The Covid-19 crisis has changed the global inflation picture. Inflation risks are now larger than disinflation risks for the first time in decades. Here are five reasons why, according to Nordea Chief Global Strategist Andreas Steno Larsen.
For much of the time following the 2008 financial crisis, inflation has remained exceptionally low. Central banks have used aggressive and innovative policies, including negative interest rates, in an effort to lift inflation closer to targeted levels.
Now, the tide could be turning due to the Covid-19 crisis, according to Andreas Steno Larsen, Chief Global Strategist at Nordea Markets.
“The Covid-19 crisis has led to a political regime shift, and, for the first time in decades, we’re seeing a decent possibility of true inflation,” says Larsen, who recently kicked off this year’s Cash & Treasury Management conference with a presentation on the subject.
He boiled the inflationary regime shift down to five key factors – what he calls the “5 Ds.”
The ‘5 Ds’ and the return of inflation
With the surge in the Delta variant, supply chains remain distressed, particularly in Asia, where a “zero Covid” strategy has been widespread. Over the summer, new Covid-19 cases triggered partial lockdowns in several major ports in China, sending freight benchmark rates soaring.
One effect has been a surge in used car prices in the US, which is linked back to the supply chain disruptions in Asia and a shortage in the supply of chips used in new cars.
“You know something is wrong when the price of a used Mazda increases 50%,” Larsen told the audience, adding, “This is inflation, though maybe not the kind we would like to see.”
He also encouraged the audience to get a head start on buying their Christmas presents this year.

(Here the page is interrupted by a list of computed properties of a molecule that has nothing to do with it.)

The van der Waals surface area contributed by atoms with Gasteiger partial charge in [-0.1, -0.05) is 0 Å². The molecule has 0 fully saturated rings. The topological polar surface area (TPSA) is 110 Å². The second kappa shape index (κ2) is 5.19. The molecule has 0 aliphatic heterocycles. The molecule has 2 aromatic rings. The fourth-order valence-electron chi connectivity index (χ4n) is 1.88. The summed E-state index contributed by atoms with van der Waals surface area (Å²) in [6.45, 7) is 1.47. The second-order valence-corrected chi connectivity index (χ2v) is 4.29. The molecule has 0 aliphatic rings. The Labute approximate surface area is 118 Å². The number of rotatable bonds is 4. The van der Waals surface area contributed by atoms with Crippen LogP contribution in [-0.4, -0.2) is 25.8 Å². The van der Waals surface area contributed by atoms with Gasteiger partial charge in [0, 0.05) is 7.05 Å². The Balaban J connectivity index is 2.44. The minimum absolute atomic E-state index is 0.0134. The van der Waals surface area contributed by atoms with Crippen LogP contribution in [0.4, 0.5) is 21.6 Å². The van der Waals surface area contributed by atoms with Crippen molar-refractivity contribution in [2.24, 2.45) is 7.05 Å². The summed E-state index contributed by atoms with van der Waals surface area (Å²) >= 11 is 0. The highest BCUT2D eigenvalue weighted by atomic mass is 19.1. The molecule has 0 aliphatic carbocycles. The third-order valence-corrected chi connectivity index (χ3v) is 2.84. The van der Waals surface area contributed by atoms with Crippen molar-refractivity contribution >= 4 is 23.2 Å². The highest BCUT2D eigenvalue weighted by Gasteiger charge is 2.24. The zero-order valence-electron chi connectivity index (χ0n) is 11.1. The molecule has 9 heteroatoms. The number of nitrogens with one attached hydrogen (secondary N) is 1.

“Inventories are already low, restrictions high, and delivery times are still increasing,” he warned.
While Covid-19 may have triggered a supply crisis, Larsen does not see a demand crisis. Nevertheless, governments have treated it as a demand crisis, going to great lengths to support the consumer.
“Politicians decided to prop up demand in every way they could,” he said.
That’s where “dignity” has been reintroduced into fiscal policy, he added. Bailouts have been given to practically every sector and household, especially in the US but also in Europe. Larsen calls the new fiscal regime “Oprahnomics” (a reference to US talk show host Oprah Winfrey’s practice of giving everyone in her audience a new car).
The stimulus checks sent to every household in the US are “close to a de facto universal basic income,” he said, adding that “it’s tricky to get rid of such a programme once you’ve implemented it.”
This extreme demand stimulus during a supply crisis has turned the labour market upside down, giving workers the upper hand over employers for the first time in decades. Reports from businesses of difficulties filling job vacancies are record high.
“Ultimately this supply side crisis will end up in a classic inflationary scenario with wage growth,” said Larsen.
Ultimately this supply side crisis will end up in a classic inflationary scenario with wage growth.
Chief Global Strategist Andreas Steno Larsen
Persistent supply chain disruptions due to the virus could also increase the incentives to move parts of the supply chain back onto home soil.
Global mobility has also been thrown back decades, due to travel restrictions and the practical obstacles to moving around. That lack of mobility has repercussions for the labour market, reinforcing labour shortages and mounting wage pressures.
The Covid-19 supply crisis and the rising prices of basic necessities have fed into political turmoil. South African riots and the resurgence of the Taliban in Afghanistan coincided with the rapid increase in food prices over the past year, a similar pattern to that seen with the Arab spring in 2011.
“Expect more regime shifts across the globe,” Larsen told the audience.
5) The dollar
Finally, the strong inflation outlook paves the way for dollar rebound and a growing policy divergence between the US Federal Reserve and the European Central Bank. The tight US labour market will likely lead to accelerating wage growth – the exact kind of inflation the Fed is looking for. Nordea expects the first interest rate hike from the Fed in September 2022, followed by another three hikes in 2023, while the ECB remains on hold.
Read Larsen’s related Research article, which adds a couple more Ds: 7 reasons why Covid-19 could lead to an inflationary regime shift
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